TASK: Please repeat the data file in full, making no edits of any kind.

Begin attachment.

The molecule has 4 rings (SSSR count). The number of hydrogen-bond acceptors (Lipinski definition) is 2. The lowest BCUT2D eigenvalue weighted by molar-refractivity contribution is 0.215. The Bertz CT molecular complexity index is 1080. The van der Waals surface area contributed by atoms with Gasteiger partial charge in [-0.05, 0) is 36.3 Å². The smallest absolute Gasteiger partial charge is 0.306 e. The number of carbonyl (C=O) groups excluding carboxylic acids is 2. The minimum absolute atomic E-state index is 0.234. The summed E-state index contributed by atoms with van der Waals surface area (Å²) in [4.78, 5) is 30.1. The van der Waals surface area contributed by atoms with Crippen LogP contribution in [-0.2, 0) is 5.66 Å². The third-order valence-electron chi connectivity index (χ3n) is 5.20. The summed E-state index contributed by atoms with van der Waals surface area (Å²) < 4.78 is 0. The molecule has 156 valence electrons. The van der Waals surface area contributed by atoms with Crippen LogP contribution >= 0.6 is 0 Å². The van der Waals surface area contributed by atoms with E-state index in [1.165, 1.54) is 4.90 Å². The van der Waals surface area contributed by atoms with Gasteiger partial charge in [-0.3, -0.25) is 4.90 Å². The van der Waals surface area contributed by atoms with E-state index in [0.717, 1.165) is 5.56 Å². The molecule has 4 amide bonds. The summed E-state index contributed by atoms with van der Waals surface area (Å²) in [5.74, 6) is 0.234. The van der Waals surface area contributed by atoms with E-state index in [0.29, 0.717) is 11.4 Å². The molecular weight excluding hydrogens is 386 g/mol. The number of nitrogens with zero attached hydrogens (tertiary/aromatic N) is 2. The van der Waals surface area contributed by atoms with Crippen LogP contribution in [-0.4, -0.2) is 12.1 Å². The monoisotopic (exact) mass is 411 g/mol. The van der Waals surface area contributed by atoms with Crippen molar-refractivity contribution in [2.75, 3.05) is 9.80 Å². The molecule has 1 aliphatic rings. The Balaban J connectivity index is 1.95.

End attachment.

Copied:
The molecule has 4 rings (SSSR count). The number of hydrogen-bond acceptors (Lipinski definition) is 2. The lowest BCUT2D eigenvalue weighted by molar-refractivity contribution is 0.215. The Bertz CT molecular complexity index is 1080. The van der Waals surface area contributed by atoms with Gasteiger partial charge in [-0.05, 0) is 36.3 Å². The smallest absolute Gasteiger partial charge is 0.306 e. The number of carbonyl (C=O) groups excluding carboxylic acids is 2. The minimum absolute atomic E-state index is 0.234. The summed E-state index contributed by atoms with van der Waals surface area (Å²) in [4.78, 5) is 30.1. The van der Waals surface area contributed by atoms with Crippen LogP contribution in [-0.2, 0) is 5.66 Å². The third-order valence-electron chi connectivity index (χ3n) is 5.20. The summed E-state index contributed by atoms with van der Waals surface area (Å²) < 4.78 is 0. The molecule has 156 valence electrons. The van der Waals surface area contributed by atoms with Crippen LogP contribution >= 0.6 is 0 Å². The van der Waals surface area contributed by atoms with E-state index in [1.165, 1.54) is 4.90 Å². The van der Waals surface area contributed by atoms with Gasteiger partial charge in [-0.3, -0.25) is 4.90 Å². The van der Waals surface area contributed by atoms with E-state index in [0.717, 1.165) is 5.56 Å². The molecule has 4 amide bonds. The summed E-state index contributed by atoms with van der Waals surface area (Å²) in [5.74, 6) is 0.234. The van der Waals surface area contributed by atoms with E-state index in [0.29, 0.717) is 11.4 Å². The molecular weight excluding hydrogens is 386 g/mol. The number of nitrogens with zero attached hydrogens (tertiary/aromatic N) is 2. The van der Waals surface area contributed by atoms with Crippen LogP contribution in [-0.4, -0.2) is 12.1 Å². The monoisotopic (exact) mass is 411 g/mol. The van der Waals surface area contributed by atoms with Crippen molar-refractivity contribution in [2.75, 3.05) is 9.80 Å². The molecule has 1 aliphatic rings. The Balaban J connectivity index is 1.95.